7. I use repetition reading, writing, and speaking words over and over again.
Keep repeating in your studies, even if it feels like, you know, you're not making any progress, you are just the act of doing that repetition can be helpful for you. If a football player never throws a football, he's not going to be able to throw it very well, is he? You have to repeat, repeat, repeat, and then when you're faced with the actual situation where you need to throw the football, you need to use that vocabulary word, you're ready, you already know how to say the word. So yes, repeat, it's good.
8. I try to think in English so it becomes natural to my thought process.
I do this, I think about what I need to do, I think about what I have done, I think about what I'm going to do, and so in that way, you can practice past tense, future tense, and present tense. Recently this has been happening to me, I've started dreaming in Japanese from time to time, or I dream bilingually. It's exciting, I think.
9. I tried to use the word in a simple sentence.
So I learned whole phrases, not just individual words. Yes, this is a huge tip! So vocabulary is important, of course. If you don't know a keyword you might miss the meaning of something, but context is important, too. So there might be two words which seemed very similar, like big and large, for example, but when should i use large? When should i use big? Like, if you're clothes shopping and you say "do you have this in a big-sized?" It might not be the correct way to use the word, instead, "do you have this in a large size?" is the correct phrase. so learning how to use the correct vocabulary word at the correct time is important, and you can do that through studying sentences and phrases instead of just vocabulary. This is why reading is important, i think.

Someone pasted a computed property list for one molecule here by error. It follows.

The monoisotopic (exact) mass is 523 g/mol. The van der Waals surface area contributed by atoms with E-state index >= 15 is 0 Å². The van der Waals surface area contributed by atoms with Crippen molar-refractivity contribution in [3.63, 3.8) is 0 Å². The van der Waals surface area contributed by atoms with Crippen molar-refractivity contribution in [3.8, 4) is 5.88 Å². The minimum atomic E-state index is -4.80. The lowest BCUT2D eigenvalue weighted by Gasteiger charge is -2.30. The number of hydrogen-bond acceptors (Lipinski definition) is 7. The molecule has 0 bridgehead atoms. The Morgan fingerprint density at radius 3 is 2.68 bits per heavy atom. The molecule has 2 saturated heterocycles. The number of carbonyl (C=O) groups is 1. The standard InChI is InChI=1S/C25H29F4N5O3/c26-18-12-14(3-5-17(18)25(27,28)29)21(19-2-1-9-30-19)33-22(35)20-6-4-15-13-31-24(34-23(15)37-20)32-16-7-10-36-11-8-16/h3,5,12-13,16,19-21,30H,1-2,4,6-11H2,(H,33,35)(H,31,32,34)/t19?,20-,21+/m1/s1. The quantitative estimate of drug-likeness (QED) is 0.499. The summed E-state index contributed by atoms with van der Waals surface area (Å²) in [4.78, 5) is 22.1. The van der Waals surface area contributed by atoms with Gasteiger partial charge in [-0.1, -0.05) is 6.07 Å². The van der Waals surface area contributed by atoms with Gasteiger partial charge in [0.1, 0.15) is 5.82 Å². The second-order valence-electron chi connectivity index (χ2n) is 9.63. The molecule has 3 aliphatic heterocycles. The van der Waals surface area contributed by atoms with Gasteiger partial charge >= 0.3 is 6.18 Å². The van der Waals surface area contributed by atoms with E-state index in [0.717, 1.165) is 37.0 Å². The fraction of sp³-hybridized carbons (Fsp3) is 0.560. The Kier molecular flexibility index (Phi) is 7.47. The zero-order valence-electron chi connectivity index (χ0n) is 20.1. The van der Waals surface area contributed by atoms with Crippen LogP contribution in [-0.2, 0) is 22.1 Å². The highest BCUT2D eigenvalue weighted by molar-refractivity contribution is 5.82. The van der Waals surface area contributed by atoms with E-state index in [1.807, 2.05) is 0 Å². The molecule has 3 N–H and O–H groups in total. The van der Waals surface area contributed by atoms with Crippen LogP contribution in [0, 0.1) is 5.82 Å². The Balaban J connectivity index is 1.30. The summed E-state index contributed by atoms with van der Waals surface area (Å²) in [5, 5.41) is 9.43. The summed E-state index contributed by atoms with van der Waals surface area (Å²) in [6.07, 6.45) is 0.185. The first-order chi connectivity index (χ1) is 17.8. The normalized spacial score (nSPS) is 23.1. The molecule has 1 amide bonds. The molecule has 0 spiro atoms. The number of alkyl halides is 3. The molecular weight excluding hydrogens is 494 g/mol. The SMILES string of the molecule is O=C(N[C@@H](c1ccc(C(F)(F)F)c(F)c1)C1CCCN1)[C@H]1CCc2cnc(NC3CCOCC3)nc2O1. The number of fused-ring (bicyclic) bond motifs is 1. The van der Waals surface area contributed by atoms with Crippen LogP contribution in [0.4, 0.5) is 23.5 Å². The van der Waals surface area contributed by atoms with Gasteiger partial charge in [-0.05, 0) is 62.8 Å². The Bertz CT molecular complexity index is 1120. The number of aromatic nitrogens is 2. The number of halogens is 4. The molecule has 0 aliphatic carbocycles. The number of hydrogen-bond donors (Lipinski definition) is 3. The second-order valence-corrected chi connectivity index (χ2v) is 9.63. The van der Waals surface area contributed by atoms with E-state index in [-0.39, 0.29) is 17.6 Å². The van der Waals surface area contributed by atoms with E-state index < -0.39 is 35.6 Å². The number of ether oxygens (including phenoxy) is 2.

10.Reading as much as possible, especially the newspaper, helps me to remember words.
When i was a kid, i just read everything I was so into reading, I loved it! And I think that it helped, it actually helped my language skills improve even in my native language! Again, at first it's really hard to do and you might have to use a dictionary a lot, but you'll learn gradually more natural speaking patterns, more natural writing patterns, too, which will help you to sound more natural when you speak, and maybe it can help your listening skills, too. When you can listen for those patterns that you see in textbooks, that you see in newspapers and novels, whatever. It's a great tool, reading.
And thank goodness! That's the end! So those are 10 tips that you can use to remember new words and new phrases, try them out! I'm going to be doing my best with my target language, i hope that you do, too. Thank you very much for watching, please, please, please subscribe to our channel if you have not already, and we will see you again soon for more exciting information. Bye!